Goldman Sachs doesn’t see a trade deal taking shape before the 2020 presidential election.
“We had expected a final round of tariffs targeting remaining Chinese imports at a 10% rate,” the analysts, led by chief U.S. economist Jan Hatzius, wrote in a note to clients. “But news since President Trump’s tariff announcement last Thursday indicates that U.S. and Chinese policymakers are taking a harder line, and we no longer expect a trade deal before the 2020 election.”
Part of that harder line included the People’s Bank of China allowing its yuan currency (CNYUSD=X) to weaken past the psychologically key level of 7 against the dollar. That sent global stocks into a tizzy Monday, with the Dow Jones Industrial Average (^DJI) posting its worst day of the year, falling 767 points. Also on Monday, the Treasury Department issued a press release designating China as a “currency manipulator.”
Meanwhile, analysts at Credit Suisse, issued a note to clients Monday, saying the yuan’s break of the 7 level “suggests a lower probability of a timely trade deal.”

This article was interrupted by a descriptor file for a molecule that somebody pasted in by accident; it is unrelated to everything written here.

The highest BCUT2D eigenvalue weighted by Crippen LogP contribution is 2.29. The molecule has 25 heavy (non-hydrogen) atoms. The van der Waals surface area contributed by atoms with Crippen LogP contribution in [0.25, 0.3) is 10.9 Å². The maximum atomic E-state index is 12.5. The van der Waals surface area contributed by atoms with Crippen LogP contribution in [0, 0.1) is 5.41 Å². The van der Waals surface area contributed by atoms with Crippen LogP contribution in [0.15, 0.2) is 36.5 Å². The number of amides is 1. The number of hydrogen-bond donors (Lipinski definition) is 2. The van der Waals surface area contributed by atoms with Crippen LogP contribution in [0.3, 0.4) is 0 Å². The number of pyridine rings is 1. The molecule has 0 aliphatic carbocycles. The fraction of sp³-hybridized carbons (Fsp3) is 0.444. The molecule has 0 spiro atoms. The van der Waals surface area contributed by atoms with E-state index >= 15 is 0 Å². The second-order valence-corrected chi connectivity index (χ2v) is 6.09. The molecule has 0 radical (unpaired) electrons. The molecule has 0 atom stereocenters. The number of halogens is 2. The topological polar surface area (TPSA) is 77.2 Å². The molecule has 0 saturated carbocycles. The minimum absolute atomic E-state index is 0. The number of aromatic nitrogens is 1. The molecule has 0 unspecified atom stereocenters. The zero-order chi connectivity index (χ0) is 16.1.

Goldman doesn’t see the 10% tariffs on the remaining China imports, which are due to take effect September 1, going away any time soon.
“We expect the newly announced 10% tariffs on the last $300 billion to remain in place on Election Day, and other forms of tit-for-tat retaliation are possible along the way,” the analysts wrote.
Federal Reserve vs. trade war
The market has been pricing in a 100% chance of a rate cut at the Fed’s September meeting, following its July cut last week, which was the first cut in almost 11 years.
“The Fed has been increasingly responsive this year to trade war threats, bond market expectations, and global growth concerns,” the Goldman Sachs analysts wrote. “In light of growing trade policy risks, market expectations for much deeper rate cuts, and an increase in global risk related to the possibility of a no-deal Brexit, we now expect a third 25bp rate cut in October, for a total of 75bp of cuts.”
The 75bp cut forecast includes the 25bp cut the Fed already initiated last week.
Scott Gamm is a reporter at Yahoo Finance. Follow him on Twitter @ScottGamm.
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